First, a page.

Using Bed Time Schedules to Get Baby to Sleep at Night

By Misty on in Baby Sleep Help Baby Sleep Training and Schedules with No Comments

Using Bed Time Schedules to Get Baby to Sleep at Night
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As a mother of four, I know all too well how difficult and stressful it can be getting a baby to go to sleep. In fact, sleep (or lack of sleep) is the one thing new parents have the most trouble with, both for themselves and their baby.

Newborn babies will typically sleep from 16 to 20 hours every day and is broken up into 2-4 hour periods. This can be hard on new parents who are acclimated to a continuous night of sleep. Newborns especially, need to be fed often, so parents shouldn’t expect to sleep all night uninterrupted. However, there are ways to improve it that could keep you sleeping longer at night and teach your baby good sleeping habits from day one.

They key is consistency and keeping up with a bed time routine could start to result in a good night’s rest. Try following some of these basic steps to get your baby sleeping better at night.

  • Babies and young children tend to do most everything better when a set routine is in place, including going to bed. Bedtime routines should be 30-45 minutes in length and include three or four different calming bedtime activities to help your little one know it’s time for sleep.
  • Set a regular bedtime for your baby. Your baby will learn over time through his or her own internal clock that it’s getting close to bedtime. This is easy to change as they get older by simply increasing or decreasing by a few minutes each night until you are at the desired time.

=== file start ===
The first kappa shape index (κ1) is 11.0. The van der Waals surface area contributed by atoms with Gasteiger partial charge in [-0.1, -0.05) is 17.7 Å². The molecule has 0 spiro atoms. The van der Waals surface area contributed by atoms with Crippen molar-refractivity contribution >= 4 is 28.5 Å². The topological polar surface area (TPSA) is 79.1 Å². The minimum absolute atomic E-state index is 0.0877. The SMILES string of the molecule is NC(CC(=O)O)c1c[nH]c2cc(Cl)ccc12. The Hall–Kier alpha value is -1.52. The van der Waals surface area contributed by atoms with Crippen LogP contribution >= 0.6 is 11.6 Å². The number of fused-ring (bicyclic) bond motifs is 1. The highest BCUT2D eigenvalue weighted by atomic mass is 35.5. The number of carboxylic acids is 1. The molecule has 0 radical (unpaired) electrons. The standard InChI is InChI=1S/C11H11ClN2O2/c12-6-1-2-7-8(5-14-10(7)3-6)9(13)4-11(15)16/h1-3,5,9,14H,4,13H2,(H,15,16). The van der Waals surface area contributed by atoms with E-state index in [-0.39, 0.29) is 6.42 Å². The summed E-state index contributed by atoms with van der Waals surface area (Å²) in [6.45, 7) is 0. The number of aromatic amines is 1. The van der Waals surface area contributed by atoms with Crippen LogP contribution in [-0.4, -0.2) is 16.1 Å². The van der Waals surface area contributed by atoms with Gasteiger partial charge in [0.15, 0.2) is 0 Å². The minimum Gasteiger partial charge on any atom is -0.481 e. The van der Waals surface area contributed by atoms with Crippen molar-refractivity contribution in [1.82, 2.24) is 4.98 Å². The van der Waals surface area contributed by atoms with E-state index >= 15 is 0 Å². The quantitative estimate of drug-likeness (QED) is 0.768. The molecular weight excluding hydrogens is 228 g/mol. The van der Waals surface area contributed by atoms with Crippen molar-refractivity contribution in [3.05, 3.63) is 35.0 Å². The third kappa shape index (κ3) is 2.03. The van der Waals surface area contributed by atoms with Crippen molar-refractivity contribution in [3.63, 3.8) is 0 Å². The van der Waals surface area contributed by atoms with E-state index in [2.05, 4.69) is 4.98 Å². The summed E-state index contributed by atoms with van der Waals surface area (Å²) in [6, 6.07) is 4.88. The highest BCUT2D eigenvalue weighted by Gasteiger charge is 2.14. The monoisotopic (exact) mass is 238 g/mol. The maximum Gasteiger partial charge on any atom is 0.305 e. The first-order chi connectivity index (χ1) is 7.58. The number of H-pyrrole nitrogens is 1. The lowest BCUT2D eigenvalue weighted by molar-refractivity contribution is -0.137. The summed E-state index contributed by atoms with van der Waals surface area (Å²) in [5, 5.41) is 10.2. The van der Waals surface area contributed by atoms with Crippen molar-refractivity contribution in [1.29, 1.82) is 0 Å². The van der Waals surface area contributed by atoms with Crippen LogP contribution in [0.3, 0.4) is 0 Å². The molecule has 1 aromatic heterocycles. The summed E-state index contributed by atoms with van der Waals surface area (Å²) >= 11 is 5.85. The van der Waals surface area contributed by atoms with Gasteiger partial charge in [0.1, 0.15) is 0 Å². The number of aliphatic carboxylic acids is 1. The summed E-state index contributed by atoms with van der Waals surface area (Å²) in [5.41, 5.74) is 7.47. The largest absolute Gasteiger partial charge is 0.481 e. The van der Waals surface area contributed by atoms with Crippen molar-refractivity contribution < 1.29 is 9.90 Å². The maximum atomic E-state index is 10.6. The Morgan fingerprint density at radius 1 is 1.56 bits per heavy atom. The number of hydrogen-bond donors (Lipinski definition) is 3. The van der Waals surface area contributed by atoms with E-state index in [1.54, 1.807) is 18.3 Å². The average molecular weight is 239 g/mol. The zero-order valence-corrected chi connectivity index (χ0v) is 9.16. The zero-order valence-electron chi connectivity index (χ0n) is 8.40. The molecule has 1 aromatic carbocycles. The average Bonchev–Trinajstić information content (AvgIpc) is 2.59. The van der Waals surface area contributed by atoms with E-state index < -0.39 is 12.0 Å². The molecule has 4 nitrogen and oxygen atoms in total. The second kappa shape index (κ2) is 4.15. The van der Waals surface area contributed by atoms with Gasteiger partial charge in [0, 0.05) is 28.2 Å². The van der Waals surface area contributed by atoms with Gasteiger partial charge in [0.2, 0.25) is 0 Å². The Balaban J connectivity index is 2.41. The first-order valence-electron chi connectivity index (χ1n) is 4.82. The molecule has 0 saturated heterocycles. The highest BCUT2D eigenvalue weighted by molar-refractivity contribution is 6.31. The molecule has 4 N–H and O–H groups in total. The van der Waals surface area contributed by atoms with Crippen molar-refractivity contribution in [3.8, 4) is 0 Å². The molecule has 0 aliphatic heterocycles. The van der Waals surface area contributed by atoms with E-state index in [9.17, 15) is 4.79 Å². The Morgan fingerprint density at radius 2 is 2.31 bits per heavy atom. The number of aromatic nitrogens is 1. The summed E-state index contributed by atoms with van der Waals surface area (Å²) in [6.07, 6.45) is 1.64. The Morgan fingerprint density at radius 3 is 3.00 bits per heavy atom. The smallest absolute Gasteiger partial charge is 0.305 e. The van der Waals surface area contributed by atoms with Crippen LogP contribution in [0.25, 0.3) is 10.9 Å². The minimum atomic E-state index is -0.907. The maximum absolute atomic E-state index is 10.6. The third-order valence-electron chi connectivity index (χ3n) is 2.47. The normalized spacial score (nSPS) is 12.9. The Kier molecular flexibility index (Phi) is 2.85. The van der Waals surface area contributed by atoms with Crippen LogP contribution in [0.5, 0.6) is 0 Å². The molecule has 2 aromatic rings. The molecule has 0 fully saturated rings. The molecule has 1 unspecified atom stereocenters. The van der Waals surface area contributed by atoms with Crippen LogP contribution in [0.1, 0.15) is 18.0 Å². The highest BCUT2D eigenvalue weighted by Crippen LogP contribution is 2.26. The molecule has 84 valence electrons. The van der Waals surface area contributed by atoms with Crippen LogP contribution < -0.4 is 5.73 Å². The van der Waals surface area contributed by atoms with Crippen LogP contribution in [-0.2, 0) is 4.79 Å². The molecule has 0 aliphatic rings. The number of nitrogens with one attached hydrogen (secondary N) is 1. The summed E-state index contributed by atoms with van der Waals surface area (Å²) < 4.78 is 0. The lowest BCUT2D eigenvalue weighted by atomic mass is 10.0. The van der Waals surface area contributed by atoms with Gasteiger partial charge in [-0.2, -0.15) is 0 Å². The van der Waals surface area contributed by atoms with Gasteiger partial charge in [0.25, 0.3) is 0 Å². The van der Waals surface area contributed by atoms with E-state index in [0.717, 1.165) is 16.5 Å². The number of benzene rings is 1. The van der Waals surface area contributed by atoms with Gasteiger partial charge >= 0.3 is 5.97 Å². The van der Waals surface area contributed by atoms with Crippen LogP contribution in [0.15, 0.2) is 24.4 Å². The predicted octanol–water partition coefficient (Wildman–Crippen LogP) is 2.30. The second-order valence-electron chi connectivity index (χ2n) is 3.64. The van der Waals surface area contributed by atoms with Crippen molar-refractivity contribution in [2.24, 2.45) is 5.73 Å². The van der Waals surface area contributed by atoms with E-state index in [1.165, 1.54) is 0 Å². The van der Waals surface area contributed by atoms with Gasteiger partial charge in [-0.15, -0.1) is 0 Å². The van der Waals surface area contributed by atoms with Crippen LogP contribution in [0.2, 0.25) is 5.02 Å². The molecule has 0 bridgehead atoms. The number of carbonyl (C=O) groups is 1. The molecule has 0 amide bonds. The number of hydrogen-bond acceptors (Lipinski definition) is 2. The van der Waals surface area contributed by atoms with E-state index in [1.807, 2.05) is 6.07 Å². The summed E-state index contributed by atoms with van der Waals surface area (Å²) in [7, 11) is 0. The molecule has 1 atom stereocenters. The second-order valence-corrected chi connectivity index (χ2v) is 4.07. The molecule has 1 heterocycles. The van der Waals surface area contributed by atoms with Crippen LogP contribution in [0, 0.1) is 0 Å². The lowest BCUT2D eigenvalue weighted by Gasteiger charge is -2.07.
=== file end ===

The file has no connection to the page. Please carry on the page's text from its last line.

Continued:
• Use bath time to calm. Babies love to feel warm and certain scents have been proven to help babies fall asleep easier. A favorite of mine is the Lavender Bedtime Bath. We’ve used it since our daughter was born and she has been known to fall asleep in the shower or bath after using it (no kidding, we even have video of this happening). While they are still young, keep bath time a soothing and calm experience free of toys. Of course, once they reach an older baby stage, around 6 months or more, play toys are a regular part of bath but even so, can still be a regular routine item to signal that bed time is near.
  • Absolutely nothing to stimulate excitement. Bedtime is a time to relax and wind-down the day. To make it easier on your baby to go to sleep there should be no romping around play time, no television or computer games and no caffeine or sugar.
  • Be sure your sleepy baby has a room that is dark and quiet away from other kids talking, TV’s playing and computer clicking. Try playing some white noise such as the fan from a bathroom or one of several white noise machines that will help drown out other household noises giving your baby the quiet she needs free from anything that could interrupt your baby’s sleeping schedule.
  • Check the temperature in the room that your baby is sleeping. It should not exceed 75 degrees. In cooler homes, be sure you dress your baby in bedtime pajamas that will keep her warm if she kicks her blanket off. A shivering baby is sure to wake up in an unhappy mood just as much as a hot and uncomfortable baby.

Just remember, all babies wake up at night, especially in the beginning. As the months pass and your baby requires less feedings and less interaction with you at night, she will begin sleeping soundly through the night and so will you.

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